Life After High School

Triton graduates thoughts on the relevance of what they learned in high school

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Life After High School

Joseph Galante with Katherine Quigley after his interview about high school.

Joseph Galante with Katherine Quigley after his interview about high school.

Erin Gershuny

Joseph Galante with Katherine Quigley after his interview about high school.

Erin Gershuny

Erin Gershuny

Joseph Galante with Katherine Quigley after his interview about high school.

By Erin Gershuny, Triton High School

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Two Triton High School alumni, Marlee Smith and Julia Rennie, were asked about their opinion on if they needed all the information they learned throughout their four years in high school. Both these Triton graduates felt as though the majority of the subject matter they learned in high school didn’t apply to real life, but the work ethics they learned are still helpful for them.  

Smith graduated last year and is attending Penn State to become an elementary school teacher.

When asked if all the things she learned in high school applies to her real life she said, “Absolutely not. Majority of the things I learned throughout high school are pointless and not relevant to my real life. Although, I did learn many useful things at Triton that I will definitely use throughout my life.”

In spite of that, Smith said, “I think some knowledge in every subject is necessary and can help point teenagers in the direction of their future major. But, some subjects and topics in high school are not necessary at all.”

Smith said, “The least important thing I learned throughout high school was many topics in science, math, and many books that we had to read which were straight up irrelevant.”  

Julia Rennie, Triton graduate, was asked the same question she had a similar answer. “Personally I found what I wanted to do through my own experiences unrelated to school. I’m going to school to be a physical therapist and nothing in high school has helped me choose that.”

Rennie was asked if she thought students should continue to have to learn certain subjects knowing they won’t end up applying to their lives outside of high school.

“Although we got to choose our science or social studies classes the last two years of school, I feel like there should be options that are more directed to career paths in college and also options for people who know they’re not going to college. I think this would better prepare highschool students for their futures”

Smith said she felt as though there were a lot of things she didn’t need to learn in high school. “The least important thing I learned throughout high school was many topics in science, math, and many books that we had to read in English which were straight up irrelevant.”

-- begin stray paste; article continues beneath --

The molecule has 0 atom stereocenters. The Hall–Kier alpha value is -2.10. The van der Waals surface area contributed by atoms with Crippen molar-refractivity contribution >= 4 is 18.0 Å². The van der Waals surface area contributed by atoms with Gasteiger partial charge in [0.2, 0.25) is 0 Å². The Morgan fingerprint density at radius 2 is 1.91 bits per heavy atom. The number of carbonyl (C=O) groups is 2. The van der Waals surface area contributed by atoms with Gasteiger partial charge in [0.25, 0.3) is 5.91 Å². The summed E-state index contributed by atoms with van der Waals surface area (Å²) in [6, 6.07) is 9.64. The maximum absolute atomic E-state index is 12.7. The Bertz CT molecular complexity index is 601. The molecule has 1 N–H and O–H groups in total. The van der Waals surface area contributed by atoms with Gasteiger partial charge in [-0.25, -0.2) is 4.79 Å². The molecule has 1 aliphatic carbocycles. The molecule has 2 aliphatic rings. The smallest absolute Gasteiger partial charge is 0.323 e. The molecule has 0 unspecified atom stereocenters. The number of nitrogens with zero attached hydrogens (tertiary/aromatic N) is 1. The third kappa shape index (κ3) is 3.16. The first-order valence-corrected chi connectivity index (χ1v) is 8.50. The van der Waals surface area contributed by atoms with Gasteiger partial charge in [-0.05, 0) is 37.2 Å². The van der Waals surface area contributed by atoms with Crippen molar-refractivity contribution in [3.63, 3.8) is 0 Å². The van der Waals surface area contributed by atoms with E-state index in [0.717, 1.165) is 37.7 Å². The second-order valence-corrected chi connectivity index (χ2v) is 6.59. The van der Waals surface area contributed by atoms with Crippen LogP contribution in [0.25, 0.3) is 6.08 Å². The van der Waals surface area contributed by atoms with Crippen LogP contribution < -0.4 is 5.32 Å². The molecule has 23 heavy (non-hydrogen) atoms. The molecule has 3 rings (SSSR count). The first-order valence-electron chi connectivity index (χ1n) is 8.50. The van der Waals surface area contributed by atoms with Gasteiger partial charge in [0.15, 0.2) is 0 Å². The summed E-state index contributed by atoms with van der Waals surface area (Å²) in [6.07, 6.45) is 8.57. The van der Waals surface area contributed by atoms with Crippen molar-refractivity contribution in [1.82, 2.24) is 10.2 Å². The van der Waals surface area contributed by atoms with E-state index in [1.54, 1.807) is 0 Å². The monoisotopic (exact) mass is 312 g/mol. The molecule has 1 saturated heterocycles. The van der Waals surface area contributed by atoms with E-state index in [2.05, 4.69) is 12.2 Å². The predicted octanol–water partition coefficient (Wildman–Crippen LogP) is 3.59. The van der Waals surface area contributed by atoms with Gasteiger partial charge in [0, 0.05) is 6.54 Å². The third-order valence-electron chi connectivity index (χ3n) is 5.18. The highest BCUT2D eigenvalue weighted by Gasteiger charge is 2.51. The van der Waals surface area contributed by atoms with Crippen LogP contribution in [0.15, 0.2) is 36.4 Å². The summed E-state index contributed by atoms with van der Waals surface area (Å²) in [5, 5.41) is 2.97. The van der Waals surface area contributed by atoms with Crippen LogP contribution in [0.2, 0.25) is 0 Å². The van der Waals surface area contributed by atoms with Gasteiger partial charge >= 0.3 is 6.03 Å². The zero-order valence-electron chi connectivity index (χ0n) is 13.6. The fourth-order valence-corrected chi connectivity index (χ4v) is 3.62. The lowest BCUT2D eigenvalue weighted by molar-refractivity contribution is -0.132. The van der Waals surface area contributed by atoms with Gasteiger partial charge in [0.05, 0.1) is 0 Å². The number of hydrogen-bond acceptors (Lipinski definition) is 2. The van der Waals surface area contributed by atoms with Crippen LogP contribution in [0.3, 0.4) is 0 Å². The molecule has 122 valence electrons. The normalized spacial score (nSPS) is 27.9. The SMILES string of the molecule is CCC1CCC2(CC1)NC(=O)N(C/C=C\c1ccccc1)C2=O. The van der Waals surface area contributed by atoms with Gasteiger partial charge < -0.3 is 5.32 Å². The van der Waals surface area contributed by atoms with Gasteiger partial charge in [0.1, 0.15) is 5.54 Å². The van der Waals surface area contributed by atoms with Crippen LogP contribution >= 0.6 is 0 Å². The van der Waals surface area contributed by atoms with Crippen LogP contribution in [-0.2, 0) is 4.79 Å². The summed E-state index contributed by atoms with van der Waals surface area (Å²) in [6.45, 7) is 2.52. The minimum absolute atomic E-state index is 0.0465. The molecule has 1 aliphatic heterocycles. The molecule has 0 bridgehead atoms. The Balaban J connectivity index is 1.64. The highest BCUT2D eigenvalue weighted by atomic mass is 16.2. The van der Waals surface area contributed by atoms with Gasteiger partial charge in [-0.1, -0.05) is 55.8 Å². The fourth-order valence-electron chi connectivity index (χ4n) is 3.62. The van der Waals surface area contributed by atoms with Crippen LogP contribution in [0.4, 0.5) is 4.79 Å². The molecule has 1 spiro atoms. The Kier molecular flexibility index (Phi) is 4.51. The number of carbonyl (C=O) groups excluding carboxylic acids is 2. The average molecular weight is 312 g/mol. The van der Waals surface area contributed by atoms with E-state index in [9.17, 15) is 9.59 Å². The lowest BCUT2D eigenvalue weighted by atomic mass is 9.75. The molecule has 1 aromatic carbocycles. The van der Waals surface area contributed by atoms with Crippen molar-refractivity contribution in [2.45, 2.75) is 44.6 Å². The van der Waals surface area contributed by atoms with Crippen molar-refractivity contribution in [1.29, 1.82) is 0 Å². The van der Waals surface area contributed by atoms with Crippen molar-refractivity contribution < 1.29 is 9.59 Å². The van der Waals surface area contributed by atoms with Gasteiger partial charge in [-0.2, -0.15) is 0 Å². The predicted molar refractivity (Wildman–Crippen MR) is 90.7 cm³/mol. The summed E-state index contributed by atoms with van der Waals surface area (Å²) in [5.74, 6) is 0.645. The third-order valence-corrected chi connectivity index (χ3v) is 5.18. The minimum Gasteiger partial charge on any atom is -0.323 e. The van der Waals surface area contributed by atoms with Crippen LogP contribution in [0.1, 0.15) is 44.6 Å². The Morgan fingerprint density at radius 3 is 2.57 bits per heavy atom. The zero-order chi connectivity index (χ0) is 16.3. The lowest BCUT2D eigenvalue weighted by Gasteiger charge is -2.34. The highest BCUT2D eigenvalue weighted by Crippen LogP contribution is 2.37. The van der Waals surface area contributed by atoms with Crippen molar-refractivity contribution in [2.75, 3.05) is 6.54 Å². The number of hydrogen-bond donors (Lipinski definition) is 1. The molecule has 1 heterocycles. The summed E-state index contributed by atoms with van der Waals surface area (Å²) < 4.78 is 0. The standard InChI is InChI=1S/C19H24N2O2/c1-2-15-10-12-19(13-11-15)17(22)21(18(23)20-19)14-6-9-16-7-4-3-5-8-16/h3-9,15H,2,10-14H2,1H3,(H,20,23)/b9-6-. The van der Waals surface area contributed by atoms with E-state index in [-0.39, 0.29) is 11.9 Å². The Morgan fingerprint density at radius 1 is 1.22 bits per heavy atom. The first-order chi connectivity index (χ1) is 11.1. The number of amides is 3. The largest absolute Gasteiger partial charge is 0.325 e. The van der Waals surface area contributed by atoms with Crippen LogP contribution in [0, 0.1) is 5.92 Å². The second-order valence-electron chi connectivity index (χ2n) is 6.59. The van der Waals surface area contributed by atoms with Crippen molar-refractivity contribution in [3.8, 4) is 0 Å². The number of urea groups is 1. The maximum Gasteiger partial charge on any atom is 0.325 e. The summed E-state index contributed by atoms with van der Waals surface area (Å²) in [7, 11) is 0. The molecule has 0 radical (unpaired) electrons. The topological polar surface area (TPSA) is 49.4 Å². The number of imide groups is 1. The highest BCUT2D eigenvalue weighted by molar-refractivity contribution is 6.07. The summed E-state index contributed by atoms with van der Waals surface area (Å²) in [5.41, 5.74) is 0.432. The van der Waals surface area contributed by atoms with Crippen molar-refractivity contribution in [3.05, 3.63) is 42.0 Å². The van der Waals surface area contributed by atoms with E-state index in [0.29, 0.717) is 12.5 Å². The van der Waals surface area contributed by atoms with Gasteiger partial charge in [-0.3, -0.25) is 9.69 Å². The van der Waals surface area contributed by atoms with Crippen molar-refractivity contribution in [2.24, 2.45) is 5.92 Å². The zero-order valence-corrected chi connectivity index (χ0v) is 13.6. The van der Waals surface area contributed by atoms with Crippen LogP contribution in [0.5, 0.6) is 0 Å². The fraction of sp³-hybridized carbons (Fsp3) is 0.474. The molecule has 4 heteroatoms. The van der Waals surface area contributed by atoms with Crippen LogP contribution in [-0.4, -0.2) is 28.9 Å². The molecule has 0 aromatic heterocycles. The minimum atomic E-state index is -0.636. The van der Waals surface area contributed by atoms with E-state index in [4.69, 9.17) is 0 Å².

Smith also said that she thought high school taught her more important real life things than educational.

“Now that I am out of high school, I realized that the most important thing I learned was that nothing really matters besides getting good grades and sticking with your close knit group of friends and to ignore everything else that occurs.”

Rennie said something similar to Smith regarding life lessons she learned in high school rather than actual information.

“The most important thing I learned in high school was time-management and that you have to complete all your work on time. I struggled with this throughout my high school years, but as I got to the end, I improved myself,” said Rennie.  

“In college there’s no one asking you for the work you need to hand in and no one telling you how to manage your workload. You have to figure out on your own and it’s most important to learn that earlier on in high school rather than when it’s too late,” said Rennie.

Triton math teacher Joseph Galante had a completely different view on the importance of high school.

When asked if he still uses all the information that he learned in high school he went through all his high school classes and gave a rundown of how each one was held importance to him.

“Everything, no, but I do feel like there are a lot of things… like I still use a lot of SAT words just for fun. It also helps you sound professional, you can use them on resumes, in real life…”

       Galante feels that every single high school class holds a large amount of importance to real life.

“I teach a consumer math class here so a lot of math is entirely practical, how to buy a house, rent a car, budgeting,” said Galante.

This story was originally published on Triton Voice on March 29, 2019.